Interconnected Disaster Risks

O'Connor, Jack, Eberle, Caitlyn, Cotti, Davide, Hagenlocher, Michael, Hassel, Jonathan, Janzen, Sally, Narvaez, Liliana, Newsom, Amy, Ortiz-Vargas, Andrea, Schuetze, Simon, Sebesvari, Zita, Sett, Dominic and Walz, Yvonne (2021). Interconnected Disaster Risks. United Nations University - Institute for Environment and Human Security (UNU-EHS).

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  • Sub-type Research report
    Author O'Connor, Jack
    Eberle, Caitlyn
    Cotti, Davide
    Hagenlocher, Michael
    Hassel, Jonathan
    Janzen, Sally
    Narvaez, Liliana
    Newsom, Amy
    Ortiz-Vargas, Andrea
    Schuetze, Simon
    Sebesvari, Zita
    Sett, Dominic
    Walz, Yvonne
    Title Interconnected Disaster Risks
    Publication Date 2021-09-08
    Place of Publication Bonn
    Publisher United Nations University - Institute for Environment and Human Security (UNU-EHS)
    Pages 64
    Language eng
    Abstract We live in an interconnected world, where disaster risks are increasing every day. In 2020/2021 alone, the world witnessed a number of record-breaking disasters that showed us clearer than ever before how interconnected we are, for better or worse. These disasters are symbols of underlying global issues that we must identify and address in order to better manage risk. This report analyses 10 disastrous events that occurred in 2020/2021 and explains that these events are interconnected with each other, with other larger, underlying societal processes, and with our behaviors and actions. We show that disasters in the past year were connected directly, such as in the case of the Arctic heatwave and the Texas cold wave, or indirectly, such as the COVID-19 pandemic’s influence on other disasters through impacts on economies and health systems. Co-occurring disasters, such as when Cyclone Amphan struck during the COVID-19 pandemic, drastically escalate levels of loss and damage, and risk management must adapt to account for such multi-hazard events. Case studies were also interconnected by shared root causes, the most common of which were human-induced greenhouse gas emissions and insufficient disaster risk management. However, other prominent root causes included global demand pressures, lack of national/international cooperation, prioritising individual profit and undervaluing environmental costs in decision-making. This report argues that since the risks associated with these disastrous events are interconnected in their root causes, influences, and impacts, thinking in fragmented, isolated and insular ways is no longer tenable. Instead, we must find integrated solutions that can tackle multiple root causes and emerging risks while enhancing our capacities to prepare and respond to future disasters.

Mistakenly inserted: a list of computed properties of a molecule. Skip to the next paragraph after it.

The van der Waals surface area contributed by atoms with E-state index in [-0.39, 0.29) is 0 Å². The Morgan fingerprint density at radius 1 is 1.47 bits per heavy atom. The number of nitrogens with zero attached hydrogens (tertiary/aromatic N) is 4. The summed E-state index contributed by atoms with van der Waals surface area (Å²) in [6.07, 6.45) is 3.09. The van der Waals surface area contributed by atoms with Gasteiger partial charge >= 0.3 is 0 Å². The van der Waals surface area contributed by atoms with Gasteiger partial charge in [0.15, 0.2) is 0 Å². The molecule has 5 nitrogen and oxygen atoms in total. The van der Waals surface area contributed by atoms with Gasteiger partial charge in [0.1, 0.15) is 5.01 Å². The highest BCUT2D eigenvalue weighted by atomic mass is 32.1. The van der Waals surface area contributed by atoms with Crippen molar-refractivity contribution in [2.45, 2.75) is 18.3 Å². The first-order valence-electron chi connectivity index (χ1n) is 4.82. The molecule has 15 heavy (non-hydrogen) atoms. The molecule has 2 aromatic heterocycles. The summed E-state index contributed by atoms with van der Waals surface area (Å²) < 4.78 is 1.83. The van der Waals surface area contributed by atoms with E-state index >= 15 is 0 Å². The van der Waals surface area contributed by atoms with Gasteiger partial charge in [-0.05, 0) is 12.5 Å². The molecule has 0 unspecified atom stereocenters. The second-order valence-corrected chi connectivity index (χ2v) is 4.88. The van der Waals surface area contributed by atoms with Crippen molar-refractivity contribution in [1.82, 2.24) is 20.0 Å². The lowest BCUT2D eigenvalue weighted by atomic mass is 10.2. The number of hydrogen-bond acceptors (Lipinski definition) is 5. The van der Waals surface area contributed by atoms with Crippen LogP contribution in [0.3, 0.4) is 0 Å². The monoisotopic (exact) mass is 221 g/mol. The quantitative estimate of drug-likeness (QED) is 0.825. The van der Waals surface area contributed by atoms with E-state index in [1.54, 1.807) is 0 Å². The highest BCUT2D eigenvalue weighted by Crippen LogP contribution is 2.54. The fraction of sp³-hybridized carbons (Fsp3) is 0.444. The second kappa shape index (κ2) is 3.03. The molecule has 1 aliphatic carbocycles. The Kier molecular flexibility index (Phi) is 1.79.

Copyright Holder United Nations University - Institute for Environment and Human Security (UNU-EHS)
    Copyright Year 2021
    Copyright type Creative commons
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    Created: Wed, 08 Sep 2021, 16:17:41 JST by Aarti Basnyat on behalf of UNU EHS